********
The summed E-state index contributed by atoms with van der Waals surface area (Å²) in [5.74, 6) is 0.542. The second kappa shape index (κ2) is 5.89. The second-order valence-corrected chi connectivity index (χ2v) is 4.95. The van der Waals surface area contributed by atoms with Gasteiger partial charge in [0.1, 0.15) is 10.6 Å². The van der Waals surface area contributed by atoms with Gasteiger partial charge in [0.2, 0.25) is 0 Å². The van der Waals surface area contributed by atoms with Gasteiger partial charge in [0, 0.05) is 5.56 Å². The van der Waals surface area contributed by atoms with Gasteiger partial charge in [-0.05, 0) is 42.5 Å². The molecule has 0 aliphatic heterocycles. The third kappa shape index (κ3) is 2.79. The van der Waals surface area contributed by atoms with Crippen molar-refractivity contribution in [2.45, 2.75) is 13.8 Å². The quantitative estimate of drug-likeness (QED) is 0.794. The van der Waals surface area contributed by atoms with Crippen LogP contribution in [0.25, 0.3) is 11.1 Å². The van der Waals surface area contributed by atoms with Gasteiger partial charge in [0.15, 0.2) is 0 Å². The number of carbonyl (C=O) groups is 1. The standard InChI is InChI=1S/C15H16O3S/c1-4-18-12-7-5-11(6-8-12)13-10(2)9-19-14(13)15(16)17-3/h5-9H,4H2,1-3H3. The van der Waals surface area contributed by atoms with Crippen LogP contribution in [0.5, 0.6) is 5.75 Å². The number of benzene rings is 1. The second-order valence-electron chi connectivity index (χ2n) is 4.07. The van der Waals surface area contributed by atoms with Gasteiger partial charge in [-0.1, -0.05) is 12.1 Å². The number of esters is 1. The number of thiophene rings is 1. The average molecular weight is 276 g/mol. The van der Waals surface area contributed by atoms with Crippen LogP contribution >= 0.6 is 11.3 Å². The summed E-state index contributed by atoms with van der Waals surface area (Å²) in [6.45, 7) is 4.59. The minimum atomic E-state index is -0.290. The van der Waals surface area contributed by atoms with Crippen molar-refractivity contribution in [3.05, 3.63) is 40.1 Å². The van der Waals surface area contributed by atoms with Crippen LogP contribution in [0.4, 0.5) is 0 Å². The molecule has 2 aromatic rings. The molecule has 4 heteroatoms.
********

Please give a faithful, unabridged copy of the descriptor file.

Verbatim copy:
The summed E-state index contributed by atoms with van der Waals surface area (Å²) in [5.74, 6) is 0.542. The second kappa shape index (κ2) is 5.89. The second-order valence-corrected chi connectivity index (χ2v) is 4.95. The van der Waals surface area contributed by atoms with Gasteiger partial charge in [0.1, 0.15) is 10.6 Å². The van der Waals surface area contributed by atoms with Gasteiger partial charge in [0.2, 0.25) is 0 Å². The van der Waals surface area contributed by atoms with Gasteiger partial charge in [0, 0.05) is 5.56 Å². The van der Waals surface area contributed by atoms with Gasteiger partial charge in [-0.05, 0) is 42.5 Å². The molecule has 0 aliphatic heterocycles. The third kappa shape index (κ3) is 2.79. The van der Waals surface area contributed by atoms with Crippen molar-refractivity contribution in [2.45, 2.75) is 13.8 Å². The quantitative estimate of drug-likeness (QED) is 0.794. The van der Waals surface area contributed by atoms with Crippen LogP contribution in [0.25, 0.3) is 11.1 Å². The van der Waals surface area contributed by atoms with Gasteiger partial charge in [0.15, 0.2) is 0 Å². The number of carbonyl (C=O) groups is 1. The standard InChI is InChI=1S/C15H16O3S/c1-4-18-12-7-5-11(6-8-12)13-10(2)9-19-14(13)15(16)17-3/h5-9H,4H2,1-3H3. The van der Waals surface area contributed by atoms with Crippen LogP contribution in [0.5, 0.6) is 5.75 Å². The number of benzene rings is 1. The second-order valence-electron chi connectivity index (χ2n) is 4.07. The van der Waals surface area contributed by atoms with Gasteiger partial charge in [-0.1, -0.05) is 12.1 Å². The number of esters is 1. The number of thiophene rings is 1. The average molecular weight is 276 g/mol. The van der Waals surface area contributed by atoms with Crippen LogP contribution >= 0.6 is 11.3 Å². The summed E-state index contributed by atoms with van der Waals surface area (Å²) in [6.45, 7) is 4.59. The minimum atomic E-state index is -0.290. The van der Waals surface area contributed by atoms with Crippen molar-refractivity contribution in [3.05, 3.63) is 40.1 Å². The van der Waals surface area contributed by atoms with Crippen LogP contribution in [0.4, 0.5) is 0 Å². The molecule has 2 aromatic rings. The molecule has 4 heteroatoms.